The specimens collected were fixed in 10% neutral formaldehyde. Wound sections were stained with hematoxylin and eosin and Masson’s trichrome stain and examined microscopically.

Statistical analysis

Data obtained were subjected to statistical analysis using one way analysis of variance, followed by post hoc Duncan test. Analysis was done using SPSS 17 software (SPSS Inc, Chicago, IL, USA), where P≤0.05 denoted significance.

Results and discussion

Determination of the concentration of the prepared AgNPs

The concentration of AgNPs was found to increase with increasing extract concentration, ie, increasing concentration of reducing agent (Table 1). This finding seemed to be consistent with Sathishkumar et al,22 who attributed increased AgNP concentration to the availability of more reducing biomolecules for the reduction of Ag+. The in vitro determination of free radical scavenging activity of various concentrations of Cr showed DPPH free radical scavenging activities of 0.135, 0.238, and 0.282 mg AAe/mL extract for Cr 0.2%, Cr 0.5%, and Cr 0.8%, respectively. The increased scavenging activity with increasing concentration of each extract indicated good reducing potential for the synthesis of AgNPs.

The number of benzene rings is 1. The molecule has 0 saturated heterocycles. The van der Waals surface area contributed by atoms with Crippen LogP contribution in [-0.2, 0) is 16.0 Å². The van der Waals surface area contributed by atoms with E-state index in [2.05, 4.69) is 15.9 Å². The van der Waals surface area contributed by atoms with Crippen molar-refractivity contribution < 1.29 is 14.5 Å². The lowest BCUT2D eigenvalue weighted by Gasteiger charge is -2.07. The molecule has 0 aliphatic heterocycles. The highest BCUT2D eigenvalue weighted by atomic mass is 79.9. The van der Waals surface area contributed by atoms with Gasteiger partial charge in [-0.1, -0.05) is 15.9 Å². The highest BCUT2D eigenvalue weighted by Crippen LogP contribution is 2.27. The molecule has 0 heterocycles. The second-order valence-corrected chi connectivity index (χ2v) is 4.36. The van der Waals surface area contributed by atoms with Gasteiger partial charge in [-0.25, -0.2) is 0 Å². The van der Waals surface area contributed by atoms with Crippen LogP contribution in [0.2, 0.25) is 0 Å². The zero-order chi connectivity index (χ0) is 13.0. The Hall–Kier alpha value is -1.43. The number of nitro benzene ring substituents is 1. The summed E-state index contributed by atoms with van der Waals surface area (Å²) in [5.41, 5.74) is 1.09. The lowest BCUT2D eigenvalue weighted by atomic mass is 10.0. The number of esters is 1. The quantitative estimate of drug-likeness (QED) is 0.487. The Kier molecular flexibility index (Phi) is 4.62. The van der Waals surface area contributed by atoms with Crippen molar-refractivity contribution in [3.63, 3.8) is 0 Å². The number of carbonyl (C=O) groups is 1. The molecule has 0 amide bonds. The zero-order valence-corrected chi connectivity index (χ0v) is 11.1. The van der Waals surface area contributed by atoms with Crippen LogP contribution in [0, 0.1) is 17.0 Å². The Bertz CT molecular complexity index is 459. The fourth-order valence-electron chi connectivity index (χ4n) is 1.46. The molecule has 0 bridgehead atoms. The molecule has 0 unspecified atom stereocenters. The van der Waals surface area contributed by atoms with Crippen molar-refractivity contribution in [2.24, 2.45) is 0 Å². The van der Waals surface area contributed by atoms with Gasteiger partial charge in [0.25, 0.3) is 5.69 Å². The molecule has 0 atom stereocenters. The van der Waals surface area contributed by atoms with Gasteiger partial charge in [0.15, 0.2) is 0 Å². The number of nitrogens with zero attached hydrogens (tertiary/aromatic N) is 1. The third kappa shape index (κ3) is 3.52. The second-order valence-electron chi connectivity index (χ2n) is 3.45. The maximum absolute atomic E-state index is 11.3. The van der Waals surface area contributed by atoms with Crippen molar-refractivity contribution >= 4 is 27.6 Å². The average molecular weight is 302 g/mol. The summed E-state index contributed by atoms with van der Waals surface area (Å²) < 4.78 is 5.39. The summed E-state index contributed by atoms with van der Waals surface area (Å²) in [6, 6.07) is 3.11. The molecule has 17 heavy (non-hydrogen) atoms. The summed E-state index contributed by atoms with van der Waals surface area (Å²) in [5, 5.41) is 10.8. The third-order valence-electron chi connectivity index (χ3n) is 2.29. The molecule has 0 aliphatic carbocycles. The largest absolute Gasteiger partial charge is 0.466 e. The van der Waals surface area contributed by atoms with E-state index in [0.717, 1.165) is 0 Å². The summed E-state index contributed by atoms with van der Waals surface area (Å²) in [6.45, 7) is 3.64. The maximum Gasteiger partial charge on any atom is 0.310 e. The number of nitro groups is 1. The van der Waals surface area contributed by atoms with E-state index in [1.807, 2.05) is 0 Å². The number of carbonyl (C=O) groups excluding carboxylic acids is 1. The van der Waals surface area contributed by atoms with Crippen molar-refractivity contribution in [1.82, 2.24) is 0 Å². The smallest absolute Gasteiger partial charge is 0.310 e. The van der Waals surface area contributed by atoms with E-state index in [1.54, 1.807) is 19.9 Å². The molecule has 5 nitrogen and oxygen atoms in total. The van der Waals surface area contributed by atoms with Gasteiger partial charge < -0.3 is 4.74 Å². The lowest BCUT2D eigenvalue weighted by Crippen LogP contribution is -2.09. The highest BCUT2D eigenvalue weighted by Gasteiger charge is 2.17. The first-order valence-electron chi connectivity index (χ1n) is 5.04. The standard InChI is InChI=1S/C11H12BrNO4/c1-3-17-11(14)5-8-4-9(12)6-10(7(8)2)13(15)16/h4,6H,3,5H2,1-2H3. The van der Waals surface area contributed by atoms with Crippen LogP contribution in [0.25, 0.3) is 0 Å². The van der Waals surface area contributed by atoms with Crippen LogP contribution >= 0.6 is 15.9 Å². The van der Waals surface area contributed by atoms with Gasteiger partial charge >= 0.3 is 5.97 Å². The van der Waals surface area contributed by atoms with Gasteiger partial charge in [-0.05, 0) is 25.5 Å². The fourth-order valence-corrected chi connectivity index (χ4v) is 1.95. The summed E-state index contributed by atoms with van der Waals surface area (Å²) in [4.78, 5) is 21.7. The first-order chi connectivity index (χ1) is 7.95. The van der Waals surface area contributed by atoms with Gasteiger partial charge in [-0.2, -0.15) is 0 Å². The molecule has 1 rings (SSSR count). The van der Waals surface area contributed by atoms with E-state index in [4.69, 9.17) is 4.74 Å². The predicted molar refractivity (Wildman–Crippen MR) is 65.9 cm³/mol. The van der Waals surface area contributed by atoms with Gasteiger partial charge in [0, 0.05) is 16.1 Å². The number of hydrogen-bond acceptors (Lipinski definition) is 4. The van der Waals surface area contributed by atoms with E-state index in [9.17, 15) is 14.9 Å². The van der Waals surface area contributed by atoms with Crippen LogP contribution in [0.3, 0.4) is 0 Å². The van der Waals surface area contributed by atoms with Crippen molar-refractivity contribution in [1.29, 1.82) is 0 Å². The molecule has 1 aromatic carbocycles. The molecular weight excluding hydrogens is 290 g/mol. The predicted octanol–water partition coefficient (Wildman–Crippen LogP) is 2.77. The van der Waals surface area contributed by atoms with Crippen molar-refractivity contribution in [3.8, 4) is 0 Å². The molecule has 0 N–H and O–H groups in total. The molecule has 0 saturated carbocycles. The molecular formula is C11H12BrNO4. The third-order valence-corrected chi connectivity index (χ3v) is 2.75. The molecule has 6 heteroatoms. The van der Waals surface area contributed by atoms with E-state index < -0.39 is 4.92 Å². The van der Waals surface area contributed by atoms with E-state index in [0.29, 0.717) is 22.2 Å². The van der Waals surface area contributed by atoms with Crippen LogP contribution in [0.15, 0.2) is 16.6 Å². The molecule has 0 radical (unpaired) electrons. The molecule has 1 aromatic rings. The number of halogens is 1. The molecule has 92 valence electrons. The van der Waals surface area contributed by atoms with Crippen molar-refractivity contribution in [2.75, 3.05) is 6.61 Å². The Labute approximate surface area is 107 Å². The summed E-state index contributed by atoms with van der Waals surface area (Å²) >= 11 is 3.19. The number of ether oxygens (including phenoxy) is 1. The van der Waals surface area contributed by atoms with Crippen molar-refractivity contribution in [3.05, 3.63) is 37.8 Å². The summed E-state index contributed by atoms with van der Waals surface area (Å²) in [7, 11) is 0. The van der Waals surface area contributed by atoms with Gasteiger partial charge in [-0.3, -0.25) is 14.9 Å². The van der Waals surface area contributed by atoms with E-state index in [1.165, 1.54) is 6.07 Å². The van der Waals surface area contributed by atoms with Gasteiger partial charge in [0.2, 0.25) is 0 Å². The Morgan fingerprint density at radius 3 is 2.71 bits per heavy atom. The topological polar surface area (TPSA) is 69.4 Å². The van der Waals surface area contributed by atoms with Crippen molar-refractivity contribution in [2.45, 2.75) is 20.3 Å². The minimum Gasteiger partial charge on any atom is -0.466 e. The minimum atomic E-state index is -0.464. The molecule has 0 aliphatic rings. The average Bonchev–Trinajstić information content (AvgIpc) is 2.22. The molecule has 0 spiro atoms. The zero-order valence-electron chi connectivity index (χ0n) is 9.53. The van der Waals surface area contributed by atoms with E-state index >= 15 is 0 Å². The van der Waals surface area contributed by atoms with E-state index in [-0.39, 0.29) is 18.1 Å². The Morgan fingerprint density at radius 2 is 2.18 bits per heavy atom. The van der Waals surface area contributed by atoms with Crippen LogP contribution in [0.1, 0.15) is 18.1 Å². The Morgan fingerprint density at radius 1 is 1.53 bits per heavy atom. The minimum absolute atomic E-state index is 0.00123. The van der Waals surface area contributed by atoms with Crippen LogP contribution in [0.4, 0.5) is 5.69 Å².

Table 1 Concentration and ζ-potential values of AgNPs prepared using cranberry powder aqueous extracts (Crs) of different concentrations
Note: aValues listed are the average of three estimations ± standard deviation.
Abbreviation: AgNP, silver nanoparticle.

ξ-Potential measurements